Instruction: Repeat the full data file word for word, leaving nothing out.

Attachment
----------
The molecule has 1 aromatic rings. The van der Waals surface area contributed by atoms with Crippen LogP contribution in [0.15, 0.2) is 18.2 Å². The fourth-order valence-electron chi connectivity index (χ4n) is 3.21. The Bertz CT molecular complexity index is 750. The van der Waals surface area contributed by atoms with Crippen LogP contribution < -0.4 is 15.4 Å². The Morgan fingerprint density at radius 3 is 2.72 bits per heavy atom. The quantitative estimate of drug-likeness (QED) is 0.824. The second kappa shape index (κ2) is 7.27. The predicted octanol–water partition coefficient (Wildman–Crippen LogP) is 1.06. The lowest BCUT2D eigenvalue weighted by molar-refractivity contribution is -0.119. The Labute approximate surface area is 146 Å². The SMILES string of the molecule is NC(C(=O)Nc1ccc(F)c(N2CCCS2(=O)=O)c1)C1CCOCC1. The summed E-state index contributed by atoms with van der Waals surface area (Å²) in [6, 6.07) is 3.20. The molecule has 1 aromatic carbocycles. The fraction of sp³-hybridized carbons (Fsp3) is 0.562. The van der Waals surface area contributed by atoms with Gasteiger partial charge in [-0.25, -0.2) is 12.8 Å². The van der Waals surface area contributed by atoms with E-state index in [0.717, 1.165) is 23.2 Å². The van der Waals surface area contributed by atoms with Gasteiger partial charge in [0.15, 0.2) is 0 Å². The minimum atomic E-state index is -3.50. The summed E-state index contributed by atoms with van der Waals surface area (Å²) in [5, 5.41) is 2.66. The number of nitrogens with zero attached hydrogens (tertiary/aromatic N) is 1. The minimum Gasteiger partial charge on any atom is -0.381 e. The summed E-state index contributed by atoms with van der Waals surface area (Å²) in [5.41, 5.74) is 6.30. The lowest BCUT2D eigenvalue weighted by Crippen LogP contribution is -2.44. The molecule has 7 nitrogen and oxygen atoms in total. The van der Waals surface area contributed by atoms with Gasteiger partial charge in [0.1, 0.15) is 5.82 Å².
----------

The molecule has 1 aromatic rings. The van der Waals surface area contributed by atoms with Crippen LogP contribution in [0.15, 0.2) is 18.2 Å². The fourth-order valence-electron chi connectivity index (χ4n) is 3.21. The Bertz CT molecular complexity index is 750. The van der Waals surface area contributed by atoms with Crippen LogP contribution < -0.4 is 15.4 Å². The Morgan fingerprint density at radius 3 is 2.72 bits per heavy atom. The quantitative estimate of drug-likeness (QED) is 0.824. The second kappa shape index (κ2) is 7.27. The predicted octanol–water partition coefficient (Wildman–Crippen LogP) is 1.06. The lowest BCUT2D eigenvalue weighted by molar-refractivity contribution is -0.119. The Labute approximate surface area is 146 Å². The SMILES string of the molecule is NC(C(=O)Nc1ccc(F)c(N2CCCS2(=O)=O)c1)C1CCOCC1. The summed E-state index contributed by atoms with van der Waals surface area (Å²) in [6, 6.07) is 3.20. The molecule has 1 aromatic carbocycles. The fraction of sp³-hybridized carbons (Fsp3) is 0.562. The van der Waals surface area contributed by atoms with Gasteiger partial charge in [-0.25, -0.2) is 12.8 Å². The van der Waals surface area contributed by atoms with E-state index in [0.717, 1.165) is 23.2 Å². The van der Waals surface area contributed by atoms with Gasteiger partial charge in [0.15, 0.2) is 0 Å². The minimum atomic E-state index is -3.50. The summed E-state index contributed by atoms with van der Waals surface area (Å²) in [5, 5.41) is 2.66. The number of nitrogens with zero attached hydrogens (tertiary/aromatic N) is 1. The minimum Gasteiger partial charge on any atom is -0.381 e. The summed E-state index contributed by atoms with van der Waals surface area (Å²) in [5.41, 5.74) is 6.30. The lowest BCUT2D eigenvalue weighted by Crippen LogP contribution is -2.44. The molecule has 7 nitrogen and oxygen atoms in total. The van der Waals surface area contributed by atoms with Gasteiger partial charge in [0.1, 0.15) is 5.82 Å².